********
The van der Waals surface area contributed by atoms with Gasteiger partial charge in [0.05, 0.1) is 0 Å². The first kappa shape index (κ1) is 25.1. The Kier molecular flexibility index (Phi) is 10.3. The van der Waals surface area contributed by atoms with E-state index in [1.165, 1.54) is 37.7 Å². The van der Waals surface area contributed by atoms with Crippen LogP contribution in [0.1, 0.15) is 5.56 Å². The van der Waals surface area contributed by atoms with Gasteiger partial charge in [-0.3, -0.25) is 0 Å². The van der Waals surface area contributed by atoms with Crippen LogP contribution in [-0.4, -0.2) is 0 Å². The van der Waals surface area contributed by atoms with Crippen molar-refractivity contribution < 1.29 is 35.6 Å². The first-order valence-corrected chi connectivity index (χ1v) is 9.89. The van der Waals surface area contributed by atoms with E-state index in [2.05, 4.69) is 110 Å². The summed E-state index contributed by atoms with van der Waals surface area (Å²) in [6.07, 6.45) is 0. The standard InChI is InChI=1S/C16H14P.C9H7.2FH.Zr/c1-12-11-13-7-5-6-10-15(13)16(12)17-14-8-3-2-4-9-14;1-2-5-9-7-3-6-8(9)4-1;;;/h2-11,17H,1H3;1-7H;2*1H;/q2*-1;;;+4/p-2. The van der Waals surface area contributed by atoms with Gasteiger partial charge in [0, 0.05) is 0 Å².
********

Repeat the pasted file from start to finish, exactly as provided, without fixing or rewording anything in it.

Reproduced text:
The van der Waals surface area contributed by atoms with Gasteiger partial charge in [0.05, 0.1) is 0 Å². The first kappa shape index (κ1) is 25.1. The Kier molecular flexibility index (Phi) is 10.3. The van der Waals surface area contributed by atoms with E-state index in [1.165, 1.54) is 37.7 Å². The van der Waals surface area contributed by atoms with Crippen LogP contribution in [0.1, 0.15) is 5.56 Å². The van der Waals surface area contributed by atoms with Gasteiger partial charge in [-0.3, -0.25) is 0 Å². The van der Waals surface area contributed by atoms with Crippen LogP contribution in [-0.4, -0.2) is 0 Å². The van der Waals surface area contributed by atoms with Crippen molar-refractivity contribution < 1.29 is 35.6 Å². The first-order valence-corrected chi connectivity index (χ1v) is 9.89. The van der Waals surface area contributed by atoms with E-state index in [2.05, 4.69) is 110 Å². The summed E-state index contributed by atoms with van der Waals surface area (Å²) in [6.07, 6.45) is 0. The standard InChI is InChI=1S/C16H14P.C9H7.2FH.Zr/c1-12-11-13-7-5-6-10-15(13)16(12)17-14-8-3-2-4-9-14;1-2-5-9-7-3-6-8(9)4-1;;;/h2-11,17H,1H3;1-7H;2*1H;/q2*-1;;;+4/p-2. The van der Waals surface area contributed by atoms with Gasteiger partial charge in [0, 0.05) is 0 Å².